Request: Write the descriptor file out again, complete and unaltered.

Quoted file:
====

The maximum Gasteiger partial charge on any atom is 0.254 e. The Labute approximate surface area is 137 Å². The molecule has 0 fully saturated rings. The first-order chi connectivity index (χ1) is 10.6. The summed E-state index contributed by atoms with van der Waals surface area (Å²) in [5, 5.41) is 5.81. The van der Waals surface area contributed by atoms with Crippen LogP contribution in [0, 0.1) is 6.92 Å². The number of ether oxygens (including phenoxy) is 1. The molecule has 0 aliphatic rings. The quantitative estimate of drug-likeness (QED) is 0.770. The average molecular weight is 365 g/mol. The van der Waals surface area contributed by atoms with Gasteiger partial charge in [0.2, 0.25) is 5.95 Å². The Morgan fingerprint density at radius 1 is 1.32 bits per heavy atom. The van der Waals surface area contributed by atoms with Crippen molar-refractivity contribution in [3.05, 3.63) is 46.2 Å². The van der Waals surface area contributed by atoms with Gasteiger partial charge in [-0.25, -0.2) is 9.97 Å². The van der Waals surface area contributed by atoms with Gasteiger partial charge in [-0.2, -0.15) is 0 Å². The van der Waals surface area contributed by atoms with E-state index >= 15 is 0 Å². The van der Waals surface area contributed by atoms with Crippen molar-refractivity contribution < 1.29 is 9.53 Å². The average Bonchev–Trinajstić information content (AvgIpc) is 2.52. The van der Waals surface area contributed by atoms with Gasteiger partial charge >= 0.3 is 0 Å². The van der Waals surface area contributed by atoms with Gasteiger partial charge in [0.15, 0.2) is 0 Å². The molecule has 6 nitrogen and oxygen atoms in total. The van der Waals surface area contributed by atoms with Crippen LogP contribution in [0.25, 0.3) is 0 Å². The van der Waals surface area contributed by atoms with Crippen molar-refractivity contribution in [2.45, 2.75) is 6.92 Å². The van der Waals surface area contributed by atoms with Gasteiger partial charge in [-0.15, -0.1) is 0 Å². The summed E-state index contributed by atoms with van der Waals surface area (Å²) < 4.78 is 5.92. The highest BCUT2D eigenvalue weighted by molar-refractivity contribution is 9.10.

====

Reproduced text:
The maximum Gasteiger partial charge on any atom is 0.254 e. The Labute approximate surface area is 137 Å². The molecule has 0 fully saturated rings. The first-order chi connectivity index (χ1) is 10.6. The summed E-state index contributed by atoms with van der Waals surface area (Å²) in [5, 5.41) is 5.81. The van der Waals surface area contributed by atoms with Crippen LogP contribution in [0, 0.1) is 6.92 Å². The number of ether oxygens (including phenoxy) is 1. The molecule has 0 aliphatic rings. The quantitative estimate of drug-likeness (QED) is 0.770. The average molecular weight is 365 g/mol. The van der Waals surface area contributed by atoms with Gasteiger partial charge in [0.2, 0.25) is 5.95 Å². The Morgan fingerprint density at radius 1 is 1.32 bits per heavy atom. The van der Waals surface area contributed by atoms with Crippen molar-refractivity contribution in [3.05, 3.63) is 46.2 Å². The van der Waals surface area contributed by atoms with Gasteiger partial charge in [-0.25, -0.2) is 9.97 Å². The van der Waals surface area contributed by atoms with Gasteiger partial charge in [-0.2, -0.15) is 0 Å². The van der Waals surface area contributed by atoms with E-state index >= 15 is 0 Å². The van der Waals surface area contributed by atoms with Crippen molar-refractivity contribution < 1.29 is 9.53 Å². The average Bonchev–Trinajstić information content (AvgIpc) is 2.52. The van der Waals surface area contributed by atoms with Gasteiger partial charge >= 0.3 is 0 Å². The van der Waals surface area contributed by atoms with Gasteiger partial charge in [0.15, 0.2) is 0 Å². The molecule has 6 nitrogen and oxygen atoms in total. The van der Waals surface area contributed by atoms with Crippen LogP contribution in [0.25, 0.3) is 0 Å². The van der Waals surface area contributed by atoms with Crippen molar-refractivity contribution in [2.45, 2.75) is 6.92 Å². The van der Waals surface area contributed by atoms with Gasteiger partial charge in [-0.15, -0.1) is 0 Å². The summed E-state index contributed by atoms with van der Waals surface area (Å²) < 4.78 is 5.92. The highest BCUT2D eigenvalue weighted by molar-refractivity contribution is 9.10.